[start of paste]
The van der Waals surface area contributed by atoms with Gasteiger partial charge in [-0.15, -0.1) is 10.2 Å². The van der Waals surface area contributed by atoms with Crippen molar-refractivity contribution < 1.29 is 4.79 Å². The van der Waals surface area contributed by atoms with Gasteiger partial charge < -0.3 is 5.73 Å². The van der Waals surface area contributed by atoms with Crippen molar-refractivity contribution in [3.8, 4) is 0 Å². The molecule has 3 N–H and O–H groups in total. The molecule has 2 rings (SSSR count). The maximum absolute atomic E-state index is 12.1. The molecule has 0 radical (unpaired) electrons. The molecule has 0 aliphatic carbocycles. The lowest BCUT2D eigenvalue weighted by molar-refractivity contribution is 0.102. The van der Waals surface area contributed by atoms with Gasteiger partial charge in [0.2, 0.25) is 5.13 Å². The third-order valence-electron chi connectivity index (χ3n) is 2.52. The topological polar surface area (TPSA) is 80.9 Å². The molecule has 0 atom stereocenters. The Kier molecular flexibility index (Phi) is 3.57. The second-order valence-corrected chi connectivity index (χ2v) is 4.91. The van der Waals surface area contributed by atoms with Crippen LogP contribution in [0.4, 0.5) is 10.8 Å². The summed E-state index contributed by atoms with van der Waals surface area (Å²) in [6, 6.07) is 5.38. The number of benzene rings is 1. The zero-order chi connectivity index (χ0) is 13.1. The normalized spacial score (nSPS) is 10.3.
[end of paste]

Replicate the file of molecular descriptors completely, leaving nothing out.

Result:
The van der Waals surface area contributed by atoms with Gasteiger partial charge in [-0.15, -0.1) is 10.2 Å². The van der Waals surface area contributed by atoms with Crippen molar-refractivity contribution < 1.29 is 4.79 Å². The van der Waals surface area contributed by atoms with Gasteiger partial charge < -0.3 is 5.73 Å². The van der Waals surface area contributed by atoms with Crippen molar-refractivity contribution in [3.8, 4) is 0 Å². The molecule has 3 N–H and O–H groups in total. The molecule has 2 rings (SSSR count). The maximum absolute atomic E-state index is 12.1. The molecule has 0 radical (unpaired) electrons. The molecule has 0 aliphatic carbocycles. The lowest BCUT2D eigenvalue weighted by molar-refractivity contribution is 0.102. The van der Waals surface area contributed by atoms with Gasteiger partial charge in [0.2, 0.25) is 5.13 Å². The third-order valence-electron chi connectivity index (χ3n) is 2.52. The topological polar surface area (TPSA) is 80.9 Å². The molecule has 0 atom stereocenters. The Kier molecular flexibility index (Phi) is 3.57. The second-order valence-corrected chi connectivity index (χ2v) is 4.91. The van der Waals surface area contributed by atoms with Crippen LogP contribution in [0.4, 0.5) is 10.8 Å². The summed E-state index contributed by atoms with van der Waals surface area (Å²) in [6, 6.07) is 5.38. The number of benzene rings is 1. The zero-order chi connectivity index (χ0) is 13.1. The normalized spacial score (nSPS) is 10.3.